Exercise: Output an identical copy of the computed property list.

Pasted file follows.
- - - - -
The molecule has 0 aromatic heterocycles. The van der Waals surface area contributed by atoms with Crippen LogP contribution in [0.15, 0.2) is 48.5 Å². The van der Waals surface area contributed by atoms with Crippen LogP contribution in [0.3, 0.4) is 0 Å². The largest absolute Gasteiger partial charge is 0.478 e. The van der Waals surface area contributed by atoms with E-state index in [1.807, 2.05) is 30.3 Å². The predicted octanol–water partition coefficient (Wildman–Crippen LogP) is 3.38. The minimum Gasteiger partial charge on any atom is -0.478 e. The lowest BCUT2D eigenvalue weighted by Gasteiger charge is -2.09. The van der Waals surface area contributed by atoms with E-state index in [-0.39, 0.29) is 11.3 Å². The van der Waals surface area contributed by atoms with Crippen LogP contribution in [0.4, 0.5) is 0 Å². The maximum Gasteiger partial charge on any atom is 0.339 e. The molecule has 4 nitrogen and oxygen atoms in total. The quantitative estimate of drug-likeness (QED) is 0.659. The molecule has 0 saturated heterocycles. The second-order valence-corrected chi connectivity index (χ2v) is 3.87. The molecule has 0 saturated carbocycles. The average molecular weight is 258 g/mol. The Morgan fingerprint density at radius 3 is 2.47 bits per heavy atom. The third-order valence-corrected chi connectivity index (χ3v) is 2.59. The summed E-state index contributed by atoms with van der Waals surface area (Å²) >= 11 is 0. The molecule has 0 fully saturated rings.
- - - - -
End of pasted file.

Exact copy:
The molecule has 0 aromatic heterocycles. The van der Waals surface area contributed by atoms with Crippen LogP contribution in [0.15, 0.2) is 48.5 Å². The van der Waals surface area contributed by atoms with Crippen LogP contribution in [0.3, 0.4) is 0 Å². The largest absolute Gasteiger partial charge is 0.478 e. The van der Waals surface area contributed by atoms with E-state index in [1.807, 2.05) is 30.3 Å². The predicted octanol–water partition coefficient (Wildman–Crippen LogP) is 3.38. The minimum Gasteiger partial charge on any atom is -0.478 e. The lowest BCUT2D eigenvalue weighted by Gasteiger charge is -2.09. The van der Waals surface area contributed by atoms with E-state index in [-0.39, 0.29) is 11.3 Å². The van der Waals surface area contributed by atoms with Crippen LogP contribution in [0.4, 0.5) is 0 Å². The maximum Gasteiger partial charge on any atom is 0.339 e. The molecule has 4 nitrogen and oxygen atoms in total. The quantitative estimate of drug-likeness (QED) is 0.659. The molecule has 0 saturated heterocycles. The second-order valence-corrected chi connectivity index (χ2v) is 3.87. The molecule has 0 saturated carbocycles. The average molecular weight is 258 g/mol. The Morgan fingerprint density at radius 3 is 2.47 bits per heavy atom. The third-order valence-corrected chi connectivity index (χ3v) is 2.59. The summed E-state index contributed by atoms with van der Waals surface area (Å²) >= 11 is 0. The molecule has 0 fully saturated rings.